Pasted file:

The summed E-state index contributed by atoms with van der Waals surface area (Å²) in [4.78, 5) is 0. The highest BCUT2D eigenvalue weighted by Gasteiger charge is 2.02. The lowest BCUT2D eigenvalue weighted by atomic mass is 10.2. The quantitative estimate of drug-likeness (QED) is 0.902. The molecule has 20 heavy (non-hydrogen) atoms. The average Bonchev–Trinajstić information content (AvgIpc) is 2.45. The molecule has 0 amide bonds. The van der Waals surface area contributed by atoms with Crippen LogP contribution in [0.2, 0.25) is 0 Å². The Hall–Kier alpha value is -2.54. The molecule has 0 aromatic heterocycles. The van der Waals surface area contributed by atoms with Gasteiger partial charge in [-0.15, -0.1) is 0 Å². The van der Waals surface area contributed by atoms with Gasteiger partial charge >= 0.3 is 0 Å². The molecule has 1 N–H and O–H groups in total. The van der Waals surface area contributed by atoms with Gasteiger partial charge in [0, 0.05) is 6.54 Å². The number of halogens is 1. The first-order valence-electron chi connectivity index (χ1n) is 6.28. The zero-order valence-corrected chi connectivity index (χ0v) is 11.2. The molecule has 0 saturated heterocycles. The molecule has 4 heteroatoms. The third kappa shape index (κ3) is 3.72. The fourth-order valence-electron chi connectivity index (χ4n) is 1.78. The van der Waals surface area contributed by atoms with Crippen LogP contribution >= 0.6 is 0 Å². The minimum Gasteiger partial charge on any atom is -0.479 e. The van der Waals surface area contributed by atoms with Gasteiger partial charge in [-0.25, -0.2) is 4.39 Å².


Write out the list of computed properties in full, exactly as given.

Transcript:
The summed E-state index contributed by atoms with van der Waals surface area (Å²) in [4.78, 5) is 0. The highest BCUT2D eigenvalue weighted by Gasteiger charge is 2.02. The lowest BCUT2D eigenvalue weighted by atomic mass is 10.2. The quantitative estimate of drug-likeness (QED) is 0.902. The molecule has 20 heavy (non-hydrogen) atoms. The average Bonchev–Trinajstić information content (AvgIpc) is 2.45. The molecule has 0 amide bonds. The van der Waals surface area contributed by atoms with Crippen LogP contribution in [0.2, 0.25) is 0 Å². The Hall–Kier alpha value is -2.54. The molecule has 0 aromatic heterocycles. The van der Waals surface area contributed by atoms with Gasteiger partial charge in [-0.15, -0.1) is 0 Å². The van der Waals surface area contributed by atoms with Gasteiger partial charge >= 0.3 is 0 Å². The molecule has 1 N–H and O–H groups in total. The van der Waals surface area contributed by atoms with Gasteiger partial charge in [0, 0.05) is 6.54 Å². The number of halogens is 1. The first-order valence-electron chi connectivity index (χ1n) is 6.28. The zero-order valence-corrected chi connectivity index (χ0v) is 11.2. The molecule has 0 saturated heterocycles. The molecule has 4 heteroatoms. The third kappa shape index (κ3) is 3.72. The fourth-order valence-electron chi connectivity index (χ4n) is 1.78. The van der Waals surface area contributed by atoms with Crippen LogP contribution >= 0.6 is 0 Å². The minimum Gasteiger partial charge on any atom is -0.479 e. The van der Waals surface area contributed by atoms with Gasteiger partial charge in [-0.25, -0.2) is 4.39 Å².